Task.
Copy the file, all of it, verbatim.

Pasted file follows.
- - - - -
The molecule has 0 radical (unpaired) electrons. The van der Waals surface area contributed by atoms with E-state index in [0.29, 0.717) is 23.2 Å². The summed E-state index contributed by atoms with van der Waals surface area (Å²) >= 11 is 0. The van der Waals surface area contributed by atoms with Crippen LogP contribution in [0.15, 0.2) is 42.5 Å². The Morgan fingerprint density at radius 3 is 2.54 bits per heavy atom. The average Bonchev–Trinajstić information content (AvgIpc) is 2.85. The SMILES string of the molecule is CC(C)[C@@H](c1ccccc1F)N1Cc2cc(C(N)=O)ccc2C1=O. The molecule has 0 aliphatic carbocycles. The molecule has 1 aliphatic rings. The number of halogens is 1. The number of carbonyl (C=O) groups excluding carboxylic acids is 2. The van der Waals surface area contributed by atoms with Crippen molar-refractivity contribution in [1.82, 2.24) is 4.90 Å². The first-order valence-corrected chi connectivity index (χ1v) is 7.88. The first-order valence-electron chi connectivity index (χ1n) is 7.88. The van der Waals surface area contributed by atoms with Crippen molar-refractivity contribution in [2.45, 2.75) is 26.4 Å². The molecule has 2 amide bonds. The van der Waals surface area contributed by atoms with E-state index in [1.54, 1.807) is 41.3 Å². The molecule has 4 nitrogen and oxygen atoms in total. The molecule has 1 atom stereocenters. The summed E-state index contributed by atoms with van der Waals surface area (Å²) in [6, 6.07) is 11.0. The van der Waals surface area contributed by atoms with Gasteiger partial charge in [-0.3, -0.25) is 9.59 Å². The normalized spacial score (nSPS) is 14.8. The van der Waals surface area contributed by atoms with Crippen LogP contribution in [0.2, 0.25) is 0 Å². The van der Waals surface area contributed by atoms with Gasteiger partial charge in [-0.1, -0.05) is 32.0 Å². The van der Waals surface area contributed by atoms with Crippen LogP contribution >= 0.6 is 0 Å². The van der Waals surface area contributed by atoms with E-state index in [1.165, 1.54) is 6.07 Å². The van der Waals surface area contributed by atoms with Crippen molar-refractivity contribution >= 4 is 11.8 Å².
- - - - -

The molecule has 0 radical (unpaired) electrons. The van der Waals surface area contributed by atoms with E-state index in [0.29, 0.717) is 23.2 Å². The summed E-state index contributed by atoms with van der Waals surface area (Å²) >= 11 is 0. The van der Waals surface area contributed by atoms with Crippen LogP contribution in [0.15, 0.2) is 42.5 Å². The Morgan fingerprint density at radius 3 is 2.54 bits per heavy atom. The average Bonchev–Trinajstić information content (AvgIpc) is 2.85. The SMILES string of the molecule is CC(C)[C@@H](c1ccccc1F)N1Cc2cc(C(N)=O)ccc2C1=O. The molecule has 0 aliphatic carbocycles. The molecule has 1 aliphatic rings. The number of halogens is 1. The number of carbonyl (C=O) groups excluding carboxylic acids is 2. The van der Waals surface area contributed by atoms with Crippen molar-refractivity contribution in [1.82, 2.24) is 4.90 Å². The first-order valence-corrected chi connectivity index (χ1v) is 7.88. The first-order valence-electron chi connectivity index (χ1n) is 7.88. The van der Waals surface area contributed by atoms with Crippen molar-refractivity contribution in [2.45, 2.75) is 26.4 Å². The molecule has 2 amide bonds. The van der Waals surface area contributed by atoms with E-state index in [1.54, 1.807) is 41.3 Å². The molecule has 4 nitrogen and oxygen atoms in total. The molecule has 1 atom stereocenters. The summed E-state index contributed by atoms with van der Waals surface area (Å²) in [6, 6.07) is 11.0. The van der Waals surface area contributed by atoms with Gasteiger partial charge in [-0.3, -0.25) is 9.59 Å². The normalized spacial score (nSPS) is 14.8. The van der Waals surface area contributed by atoms with Crippen LogP contribution in [0.2, 0.25) is 0 Å². The van der Waals surface area contributed by atoms with Gasteiger partial charge in [-0.1, -0.05) is 32.0 Å². The van der Waals surface area contributed by atoms with Crippen LogP contribution >= 0.6 is 0 Å². The van der Waals surface area contributed by atoms with E-state index in [1.165, 1.54) is 6.07 Å². The van der Waals surface area contributed by atoms with Crippen molar-refractivity contribution >= 4 is 11.8 Å².